A method, the comparison of flow pattern distributions (CFPD), is described in which the specific representation of flow measurements for two different time periods allows a direct, quantitative interpretation of changes in the pattern. Two types of changes can be distinguished. The first is changes from one period to the next in demand consistent with the existing pattern, e.g. due to changing weather or changes in the population size. The second type is inconsistent changes which may be due to increased leakage. The method is successfully applied to drinking water distribution systems of different sizes and characteristics. Being data driven, it is independent of model assumptions and therefore insensitive to uncertainties therein which may hinder some other leakage determination methods. Because it is simple to implement and apply but nevertheless powerful in distinguishing between consistent and inconsistent changes in water demand, the method provides water companies with a way to constantly monitor their networks for possible changes in customer demand and the possible occurrence of new leakages and also check archived data for similar changes. This could render additional information about customer behavior and the evolving condition of the network from data which is usually readily available at water companies.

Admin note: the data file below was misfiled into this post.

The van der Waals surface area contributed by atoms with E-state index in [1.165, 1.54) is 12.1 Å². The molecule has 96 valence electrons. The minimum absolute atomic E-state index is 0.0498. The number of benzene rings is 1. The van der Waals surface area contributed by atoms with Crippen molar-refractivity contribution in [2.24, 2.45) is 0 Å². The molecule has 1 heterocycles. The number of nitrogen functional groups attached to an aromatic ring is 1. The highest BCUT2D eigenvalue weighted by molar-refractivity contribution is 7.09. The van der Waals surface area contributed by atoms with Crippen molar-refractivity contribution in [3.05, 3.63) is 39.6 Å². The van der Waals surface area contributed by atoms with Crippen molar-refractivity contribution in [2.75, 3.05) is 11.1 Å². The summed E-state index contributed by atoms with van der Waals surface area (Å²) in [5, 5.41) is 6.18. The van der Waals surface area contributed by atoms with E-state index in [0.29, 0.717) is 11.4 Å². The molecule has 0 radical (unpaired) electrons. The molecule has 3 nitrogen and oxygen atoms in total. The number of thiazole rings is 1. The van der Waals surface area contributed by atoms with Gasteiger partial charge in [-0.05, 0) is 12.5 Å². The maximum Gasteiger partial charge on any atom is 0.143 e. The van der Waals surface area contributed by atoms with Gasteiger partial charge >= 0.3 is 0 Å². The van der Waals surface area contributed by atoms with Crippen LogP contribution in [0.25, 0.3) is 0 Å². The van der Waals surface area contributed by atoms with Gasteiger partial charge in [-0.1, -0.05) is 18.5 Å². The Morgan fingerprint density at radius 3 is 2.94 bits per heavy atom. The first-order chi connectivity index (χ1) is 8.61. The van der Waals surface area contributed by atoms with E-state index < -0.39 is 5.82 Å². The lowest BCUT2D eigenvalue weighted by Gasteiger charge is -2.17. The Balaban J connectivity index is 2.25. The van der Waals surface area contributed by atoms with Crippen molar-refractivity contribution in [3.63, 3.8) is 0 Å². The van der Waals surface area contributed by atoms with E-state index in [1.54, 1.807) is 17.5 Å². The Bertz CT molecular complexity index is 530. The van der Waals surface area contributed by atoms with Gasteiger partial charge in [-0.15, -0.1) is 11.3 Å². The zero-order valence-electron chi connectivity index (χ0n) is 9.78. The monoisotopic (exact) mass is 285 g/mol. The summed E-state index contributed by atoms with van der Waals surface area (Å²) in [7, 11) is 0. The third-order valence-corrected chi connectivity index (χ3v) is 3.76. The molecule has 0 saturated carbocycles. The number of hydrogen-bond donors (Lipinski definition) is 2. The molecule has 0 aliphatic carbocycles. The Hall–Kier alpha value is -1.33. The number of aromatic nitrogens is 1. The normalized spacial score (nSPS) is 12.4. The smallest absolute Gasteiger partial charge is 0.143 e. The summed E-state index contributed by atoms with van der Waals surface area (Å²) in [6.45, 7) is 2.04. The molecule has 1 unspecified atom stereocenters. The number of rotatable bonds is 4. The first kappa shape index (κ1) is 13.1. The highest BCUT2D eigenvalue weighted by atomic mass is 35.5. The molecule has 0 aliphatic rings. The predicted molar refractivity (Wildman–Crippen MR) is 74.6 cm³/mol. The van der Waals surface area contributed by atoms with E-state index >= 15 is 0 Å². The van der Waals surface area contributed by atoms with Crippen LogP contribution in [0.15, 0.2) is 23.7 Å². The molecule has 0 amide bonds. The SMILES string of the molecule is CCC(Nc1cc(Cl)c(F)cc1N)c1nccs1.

A method for quantitative discrimination in flow pattern evolution of water distribution supply areas with interpretation in terms of demand and leakage
Peter van Thienen; A method for quantitative discrimination in flow pattern evolution of water distribution supply areas with interpretation in terms of demand and leakage. Journal of Hydroinformatics 1 January 2013; 15 (1): 86–102. doi: https://doi.org/10.2166/hydro.2012.171
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